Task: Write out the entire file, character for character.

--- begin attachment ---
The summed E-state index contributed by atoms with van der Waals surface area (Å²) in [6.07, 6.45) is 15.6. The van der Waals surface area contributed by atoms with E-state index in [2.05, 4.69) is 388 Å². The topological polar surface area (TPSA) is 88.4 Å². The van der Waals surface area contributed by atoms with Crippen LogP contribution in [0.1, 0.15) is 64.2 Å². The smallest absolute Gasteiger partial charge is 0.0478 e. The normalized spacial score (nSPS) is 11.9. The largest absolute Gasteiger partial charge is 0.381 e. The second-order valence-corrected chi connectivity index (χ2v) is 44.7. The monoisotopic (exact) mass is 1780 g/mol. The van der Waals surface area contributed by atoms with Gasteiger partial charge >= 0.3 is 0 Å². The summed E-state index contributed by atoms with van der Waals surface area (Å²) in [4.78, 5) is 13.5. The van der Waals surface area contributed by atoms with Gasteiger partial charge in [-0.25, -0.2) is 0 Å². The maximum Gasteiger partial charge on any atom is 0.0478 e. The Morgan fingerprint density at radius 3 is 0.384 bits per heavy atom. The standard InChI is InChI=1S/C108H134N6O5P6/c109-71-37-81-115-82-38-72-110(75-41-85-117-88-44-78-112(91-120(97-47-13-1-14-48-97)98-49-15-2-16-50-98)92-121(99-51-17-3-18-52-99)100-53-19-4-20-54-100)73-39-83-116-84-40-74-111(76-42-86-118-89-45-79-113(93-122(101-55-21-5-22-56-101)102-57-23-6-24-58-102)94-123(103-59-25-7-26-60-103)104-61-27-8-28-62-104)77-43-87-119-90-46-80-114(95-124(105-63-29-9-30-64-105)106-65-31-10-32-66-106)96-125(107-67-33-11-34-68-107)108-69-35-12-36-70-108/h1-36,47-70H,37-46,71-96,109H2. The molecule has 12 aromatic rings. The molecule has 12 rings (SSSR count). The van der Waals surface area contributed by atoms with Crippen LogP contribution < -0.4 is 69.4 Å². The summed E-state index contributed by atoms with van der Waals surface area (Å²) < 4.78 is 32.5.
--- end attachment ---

The summed E-state index contributed by atoms with van der Waals surface area (Å²) in [6.07, 6.45) is 15.6. The van der Waals surface area contributed by atoms with E-state index in [2.05, 4.69) is 388 Å². The topological polar surface area (TPSA) is 88.4 Å². The van der Waals surface area contributed by atoms with Crippen LogP contribution in [0.1, 0.15) is 64.2 Å². The smallest absolute Gasteiger partial charge is 0.0478 e. The normalized spacial score (nSPS) is 11.9. The largest absolute Gasteiger partial charge is 0.381 e. The second-order valence-corrected chi connectivity index (χ2v) is 44.7. The monoisotopic (exact) mass is 1780 g/mol. The van der Waals surface area contributed by atoms with Gasteiger partial charge >= 0.3 is 0 Å². The summed E-state index contributed by atoms with van der Waals surface area (Å²) in [4.78, 5) is 13.5. The van der Waals surface area contributed by atoms with Gasteiger partial charge in [-0.25, -0.2) is 0 Å². The maximum Gasteiger partial charge on any atom is 0.0478 e. The Morgan fingerprint density at radius 3 is 0.384 bits per heavy atom. The standard InChI is InChI=1S/C108H134N6O5P6/c109-71-37-81-115-82-38-72-110(75-41-85-117-88-44-78-112(91-120(97-47-13-1-14-48-97)98-49-15-2-16-50-98)92-121(99-51-17-3-18-52-99)100-53-19-4-20-54-100)73-39-83-116-84-40-74-111(76-42-86-118-89-45-79-113(93-122(101-55-21-5-22-56-101)102-57-23-6-24-58-102)94-123(103-59-25-7-26-60-103)104-61-27-8-28-62-104)77-43-87-119-90-46-80-114(95-124(105-63-29-9-30-64-105)106-65-31-10-32-66-106)96-125(107-67-33-11-34-68-107)108-69-35-12-36-70-108/h1-36,47-70H,37-46,71-96,109H2. The molecule has 12 aromatic rings. The molecule has 12 rings (SSSR count). The van der Waals surface area contributed by atoms with Crippen LogP contribution < -0.4 is 69.4 Å². The summed E-state index contributed by atoms with van der Waals surface area (Å²) < 4.78 is 32.5.